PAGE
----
Northern Ireland: NIPSA: Broad Left achieves important gains

Interview with NIPSA President Padraig Mulholland (personal capacity)

Socialist Party member Padraig Mulholland was elected President of NIPSA, Northern Ireland’s largest union with 45,000 members, at its annual conference in early June. Padraig was interviewed shortly after his election for the Socialist Party’s website, which originally carried the article here.


What is the significance of your victory?

The delegates to NIPSA conference voted for a left candidate who is prepared to fight. I made it clear in all my literature that I am a member of the Socialist Party and a member of the Broad Left, which brings together activists who want a fighting, democratic union. Broad Left candidates also won the Vice-President and Honorary Treasurer posts-a clean sweep of the senior elected positions in the union. These votes indicate the beginning of a changing mood in the union. Activists and members know that their terms and conditions are under attack and that vital public services are being cut back and they know that a resolute leadership is of key importance in the months ahead. The full time officers of the union need to be aware that our union is controlled by its members and I intend to reflect their views robustly in the months ahead.

What are the key issues facing the union at this time?

We are resisting vicious cuts on our public services, effective wage cuts, and attacks on our pension rights. It is also vitally important that we continue to campaign and take action. Further co-ordinated strike action across the public sector is on the cards for the autumn. Our members in the Housing Executive are taking action in the next few weeks. I will do my utmost to build this action.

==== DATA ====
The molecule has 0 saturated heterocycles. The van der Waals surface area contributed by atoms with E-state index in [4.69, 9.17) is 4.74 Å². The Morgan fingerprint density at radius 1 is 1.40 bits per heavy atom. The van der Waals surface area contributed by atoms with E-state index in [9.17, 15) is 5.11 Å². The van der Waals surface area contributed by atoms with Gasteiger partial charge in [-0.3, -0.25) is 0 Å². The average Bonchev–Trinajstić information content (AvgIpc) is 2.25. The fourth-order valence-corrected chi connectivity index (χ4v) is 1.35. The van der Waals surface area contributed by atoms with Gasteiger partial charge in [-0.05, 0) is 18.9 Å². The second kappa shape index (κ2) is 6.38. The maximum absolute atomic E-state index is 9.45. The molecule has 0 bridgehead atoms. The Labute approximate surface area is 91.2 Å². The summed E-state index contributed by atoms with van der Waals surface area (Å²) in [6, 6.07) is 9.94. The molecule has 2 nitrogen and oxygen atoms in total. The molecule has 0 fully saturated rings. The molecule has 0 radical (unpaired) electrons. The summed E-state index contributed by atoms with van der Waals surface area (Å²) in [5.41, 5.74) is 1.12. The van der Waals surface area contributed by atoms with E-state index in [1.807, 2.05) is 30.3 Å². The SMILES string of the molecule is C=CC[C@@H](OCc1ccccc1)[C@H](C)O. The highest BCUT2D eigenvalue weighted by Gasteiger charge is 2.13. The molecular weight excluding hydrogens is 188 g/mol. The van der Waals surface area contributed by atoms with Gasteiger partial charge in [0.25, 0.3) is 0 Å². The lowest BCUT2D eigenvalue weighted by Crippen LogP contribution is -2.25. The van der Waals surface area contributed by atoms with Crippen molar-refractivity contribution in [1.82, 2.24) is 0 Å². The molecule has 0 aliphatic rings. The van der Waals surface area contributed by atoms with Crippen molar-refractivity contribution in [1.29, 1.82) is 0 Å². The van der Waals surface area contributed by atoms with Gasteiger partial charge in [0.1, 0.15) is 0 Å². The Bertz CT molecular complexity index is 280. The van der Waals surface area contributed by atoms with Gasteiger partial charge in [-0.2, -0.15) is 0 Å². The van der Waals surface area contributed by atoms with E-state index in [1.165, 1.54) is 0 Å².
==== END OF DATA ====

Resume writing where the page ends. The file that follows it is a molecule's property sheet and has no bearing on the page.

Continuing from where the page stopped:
The NIPSA conference voted this year on a motion to begin a debate on the need for political fund. What is the significance of the nearly 50% vote for this motion?

If the motion had been passed it would have allows members a say in whether NIPSA should be more “political”. My view is that NIPSA, and all the unions, should be political. At the moment we can only defend our interests industrially. We need a political voice too-a new, anti-sectarian party which represents the interests of working class people. NIPSA, with its mass membership drawn from both communities, is very well placed to play a role in bringing such a party into being. I believe that we will achieve the support of two-thirds of delegates for the motion, as is required, at some point soon.

You spoke at the National Shop Stewards Network (NSSN) AGM in London on June 9th. What do you believe is the significance of such networks?

In Northern Ireland the Network of Trade Union Activists (NTUA) plays a similar role to the NSSN. The NTUA was established late last year around the time of the magnificent one day public sector strike on November 30th. It has been very successful in bringing together activists from both public and private sector unions. In my opinion the NTUA is playing a very important role in creating a new layer of fighting union activists across the entire movement.

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July 2012